I’m not great in biology, but from what I know, things are the same over there, minus the value judgements. People aren’t particularly invested in knowing that the Monotreme or the Elephant is “older” as a species than the Lion, because the value judgements aren’t there, and people recognise the limits of archaism for what they are. Unlike linguistics (and any biologist fancies Chomsky has had in 1960 or 2010), biology now has a much more straightforward metric of genetic distance, through DNA mutations: it’s a metric that has caused some upheaval in biological taxonomy. So the question of which species is closer to the archetype can in fact be answered with a number.
And it’s not that useful a number. Even when extended to human lineages. One might argue, especially when extended to human lineages.
Which manuscript is older?
The study of manuscripts, which invented cladistics, is an interesting outlier. Classical Philology definitely is interested in the value judgement of which manuscript preserves the most archaic features, because it is using cladistics to approximate the original language of Homer or Aristophanes, via mediaeval copies. Especially since whatever mutations the scribes introduced in the classical texts are regarded as noise to be gotten rid of.
It’s quite different in Mediaeval Philology, by the way, when the original author was not necessarily that much better a writer than the scribes, and when the scribes did not feel as compelled to copy them verbatim—so that the mutations are no longer clearly noise. Mediaeval Philologists, in fact, aren’t anywhere near as concerned to reconstruct an original text out of the scribes’ handiwork, because they recognise it likely isn’t feasible or worth it.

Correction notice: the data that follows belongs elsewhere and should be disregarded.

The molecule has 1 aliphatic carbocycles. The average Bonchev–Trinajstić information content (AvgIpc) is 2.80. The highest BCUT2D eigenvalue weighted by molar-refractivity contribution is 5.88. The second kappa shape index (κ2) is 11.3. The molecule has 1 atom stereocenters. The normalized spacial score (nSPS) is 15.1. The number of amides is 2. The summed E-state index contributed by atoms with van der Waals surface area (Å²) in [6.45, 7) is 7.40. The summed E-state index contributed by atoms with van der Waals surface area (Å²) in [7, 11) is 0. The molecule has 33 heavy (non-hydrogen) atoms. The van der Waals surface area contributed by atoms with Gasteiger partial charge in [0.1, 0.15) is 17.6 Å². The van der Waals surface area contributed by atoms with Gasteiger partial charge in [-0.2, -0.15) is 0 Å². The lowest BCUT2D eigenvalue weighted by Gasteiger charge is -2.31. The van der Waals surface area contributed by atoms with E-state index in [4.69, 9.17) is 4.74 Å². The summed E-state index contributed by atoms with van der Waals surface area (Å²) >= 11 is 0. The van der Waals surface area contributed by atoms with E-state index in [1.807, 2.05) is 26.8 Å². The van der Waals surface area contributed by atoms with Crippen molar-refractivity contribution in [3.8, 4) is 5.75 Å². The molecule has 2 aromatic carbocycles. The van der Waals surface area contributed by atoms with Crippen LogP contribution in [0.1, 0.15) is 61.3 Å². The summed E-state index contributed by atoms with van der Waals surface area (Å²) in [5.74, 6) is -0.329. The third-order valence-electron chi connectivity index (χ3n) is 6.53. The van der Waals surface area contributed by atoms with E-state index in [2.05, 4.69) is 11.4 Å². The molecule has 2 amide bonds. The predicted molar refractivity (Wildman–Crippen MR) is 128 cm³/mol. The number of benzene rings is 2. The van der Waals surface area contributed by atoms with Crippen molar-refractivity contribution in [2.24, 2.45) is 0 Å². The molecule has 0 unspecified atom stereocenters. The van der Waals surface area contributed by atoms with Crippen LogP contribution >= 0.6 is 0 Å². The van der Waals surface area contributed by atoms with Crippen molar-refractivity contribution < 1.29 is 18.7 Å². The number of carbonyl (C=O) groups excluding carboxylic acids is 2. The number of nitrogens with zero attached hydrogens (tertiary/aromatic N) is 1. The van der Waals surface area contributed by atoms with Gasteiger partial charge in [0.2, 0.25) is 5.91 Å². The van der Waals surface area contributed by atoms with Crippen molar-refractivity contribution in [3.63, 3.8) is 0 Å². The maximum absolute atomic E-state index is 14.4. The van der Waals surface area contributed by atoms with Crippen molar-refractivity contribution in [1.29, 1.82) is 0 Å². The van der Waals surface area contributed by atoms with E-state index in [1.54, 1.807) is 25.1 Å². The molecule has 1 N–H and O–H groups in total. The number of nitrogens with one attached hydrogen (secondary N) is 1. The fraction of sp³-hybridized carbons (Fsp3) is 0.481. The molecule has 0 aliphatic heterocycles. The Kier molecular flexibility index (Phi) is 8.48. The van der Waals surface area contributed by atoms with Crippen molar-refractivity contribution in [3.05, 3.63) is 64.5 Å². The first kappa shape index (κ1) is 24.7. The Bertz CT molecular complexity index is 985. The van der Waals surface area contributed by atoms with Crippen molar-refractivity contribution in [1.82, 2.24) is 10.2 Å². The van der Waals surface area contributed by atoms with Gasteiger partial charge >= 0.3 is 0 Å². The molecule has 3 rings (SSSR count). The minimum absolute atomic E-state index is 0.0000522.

Unlike linguistics and biology, the specimens being compared in philology are chronologically different: we don’t compare Yiddish to Old German, or pterodactyls to pigeons, but we do compare 11th century and 16th century manuscripts. So there are in fact older and newer manuscripts. And in Classical Philology, the question of which manuscript is more archaic is of core significance. And yet even there, philologists recognised that this does not mean you ignore all but one manuscript.
You certainly do not assume that the chronologically oldest manuscript is the most archaic one: change is random, intervals of copying are random, and fidelity of copying is random: a chronologically older manuscript can contain more errors in transmission than a newer one. Hence the dictum recentiores non deteriores—just because it’s newer doesn’t mean it’s worse. Moreover, again because all manuscripts can contain errors, philologists will not assume that the more archaic manuscripts (as determined by reconstructing their family tree) will preserve the original reading in every instance; and Classical Philologists preserve the right to make a judgement call (selectio) of which reading is the authentic one in different places.
In fact, it’s Mediaeval Philologists, not Classical Philologists, who care more about which specific manuscript is archaic. Because they’re not trying to reconstruct a family tree any more, and make a value judgement on authenticity passage by passage, they tend to just pick one manuscript that looks the least stupid and the most plausibly archaic overall, and publish that: the codex optimus.